New Prairie

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New Prairie
City
New Prairie, Wisconsin
A portion of New Prairie looking west at sunset.
A portion of New Prairie looking west at sunset.
Motto: "New lives. New starts. New Prairie."
Country United States
State Wisconsin
Settled 1634
Incorporated (town) October 1, 1854
Incorporated (city) April 13, 1918
Founded by Nucci Balfone (at time of City status)
Government
 • Type Mayor–council
Area
 • City 55.96 sq mi (144.9 km2)
 • Land 45.47 sq mi (117.8 km2)
Elevation 581 ft (177 m)
Population (2010)
 • City 104,057
 • Estimate (2013) 104,779
 • Density 2,288.5/sq mi (883.6/km2)
 • Urban 206,520
 • Metro 312,409
Zip Code 54301
Area code(s) 920

New Prairie is a city within the state of Wisconsin. It is located in a sub-basin of Lake Michigan at the mouth of the Berchioli River. New Prairie is located north of Milwaukee. As of the 2013 U.S. census, the city had a population of 104,779, making it the third-largest city in Wisconsin.

New Prairie is home to numerous high profile companies, including the national headquarters of JP Loans (financial properties), Hazdon Industries (chemicals and science), and Haast Enterprises (scientific research).

History

Fur Trading & Fishing Origins

The mouth of the sub-basin attracted many travelers and visitors from all over. The first was commissioned explorer Jean Nicolet who, while en route to make peace treaties with Native American tribes, set foot on the shoreline that would eventually become New Prairie, in 1634. For the next 200 years, the area was home to numerous travelers, explorers, and both the Menominee and Ho-Chunk Tribes, but never grew anymore than a simple outpost with goods to be sold.

A key element of the natural land that helped attract travelers by working as a natural landmark for directions, was the giant (and out of place) Cambiare Rock. Originally called Tanka He (Sioux for "Big Mountain"), the unnaturally large mountain was easy to spot from miles away in any direction as it stood high above the rolling hills of the surrounding area. Stranger yet was that at the base of the mountain (and what eventually became the land New Prairie sits on) was a large, flattened chunk of land. The Algonquian tribes thought this part of state was unsettling to them and rarely stayed long at it, claiming there to be a dark and angry presence near by.

It wasn't until 1844 that more permanent structures started appearing along the banks of the lake, the first of which was called McCleod's Pier. During the next 10 years, additional businesses and trades started settling down and opening shops of their own including a barber, a dry goods store, and of course a saloon. With a steadily growing population, the land known as New Prairie officially became the Town of New Prairie in 1854.

As the Town grew and new professions came in, new roads and homes were built slowly expanding away from the water. The first Church built in the town, St. Murphy’s Church was completed in 1851 and stood on it's spot until it's collapse in 1911 (later to be rebuilt at it's new location, just a few blocks away at the foot of Cambiare Rock.

A Melting Pot of Cultures

Because of it's prime location and easily accessible docks for travelers, many cultures and nationalities would pass through the town of New Prairie. Native Americans traveling north would stop in, Canadian-French families would travel south looking for jobs, and both Italians and Scottish families found themselves leaving Milwaukee in the late 1800's to escape the slowly growing troubles of the big city. They came across the Lake... From Canada. Frontiers men from the snowy nort. There was a reading post for trappers and fishermen. A community of Native and New Americans.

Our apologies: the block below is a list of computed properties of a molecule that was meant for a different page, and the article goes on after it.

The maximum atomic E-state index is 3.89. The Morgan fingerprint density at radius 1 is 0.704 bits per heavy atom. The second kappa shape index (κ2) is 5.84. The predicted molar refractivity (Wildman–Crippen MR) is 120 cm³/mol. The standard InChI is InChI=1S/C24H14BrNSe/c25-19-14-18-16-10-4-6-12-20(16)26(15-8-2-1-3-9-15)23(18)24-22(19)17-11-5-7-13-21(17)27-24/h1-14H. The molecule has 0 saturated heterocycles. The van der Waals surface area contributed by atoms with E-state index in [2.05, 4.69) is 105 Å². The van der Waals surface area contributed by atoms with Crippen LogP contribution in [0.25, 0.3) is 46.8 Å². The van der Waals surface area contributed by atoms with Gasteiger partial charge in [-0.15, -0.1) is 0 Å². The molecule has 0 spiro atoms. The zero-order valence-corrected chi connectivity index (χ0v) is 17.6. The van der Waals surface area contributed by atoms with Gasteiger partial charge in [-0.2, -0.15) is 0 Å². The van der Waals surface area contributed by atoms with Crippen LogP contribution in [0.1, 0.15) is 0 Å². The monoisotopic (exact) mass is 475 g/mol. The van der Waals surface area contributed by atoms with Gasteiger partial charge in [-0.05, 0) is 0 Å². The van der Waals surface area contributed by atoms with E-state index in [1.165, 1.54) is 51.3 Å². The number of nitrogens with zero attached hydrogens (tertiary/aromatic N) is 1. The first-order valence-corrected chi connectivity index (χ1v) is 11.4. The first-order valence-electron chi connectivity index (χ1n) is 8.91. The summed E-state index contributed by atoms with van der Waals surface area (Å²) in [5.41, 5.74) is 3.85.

Infrastructure

Government

New Prairie has had numerous mayors over it's 100+ year's of being a city. Many of them have been tied to some of the city's most memorable historic moments.

Education

Schools

Major Streets

  • Codington Lane
  • Corrotto Lane
    • Road that Vinnie’s house is located on, inside of Ferterelli Estates.
  • Fortuna Lane
  • Henson Road
    • Road runs northwest to southeast off of Morboso Ave on the south side. From Morboso Ave going east, it takes you to the location of Hazdon. Going northwest leads you past the Martini Farm and eventually to The Hollow.
  • Hubeto
  • Morboso Ave
    • Previously County Road JJ. Only road that goes from the south side, straight through to the north side of New Prairie.
      • Victoria Quidd lived at 1599 Morbosa Ave during her attempt at resurrecting Damien.
  • Morte
    • Original road stretched from southeast to northwest in New Prairie until the great fire and reconstruction of the downtown area split the road in two. Only four blocks of it exist now on the eastern side (East Morte). The western part (West Morte) consists of 6 blocks of residential area that ends at Morboso Ave. Part of the intersection where the great fire started.
  • Naufragio Ave
    • On northwest bank of the river, cuts through a major subdivision built after the fire of 1976.
  • Oklahoma Ave
    • South East of the river, running out near Hazdon Industries and parallel to Henson Road.
  • Perdita
    • North to south road that lasted 8 blocks until the great fire. After that, it’s length has been cut in half due to the reconstruction of the downtown area. Part of the intersection where the great fire started.
  • Quinto Ave
  • Shonash Lane
    • Curving road located in the Ferterelli Housing District.
  • Southport/Southporth Bridge
    • One of the major bridges that cross the river.

Additional Streets

  • 9th Street
  • Stenson Ave

Surrounding Area

  • Lake Potowotominimac is located 30 miles northwest of New Prairie. On the lake Perk's Pine Lodge Resort is a popular tourist spot for visitors.
  • Haddonfield, Il, home to serial killer Michael Myers, is located 200 miles south west from the city.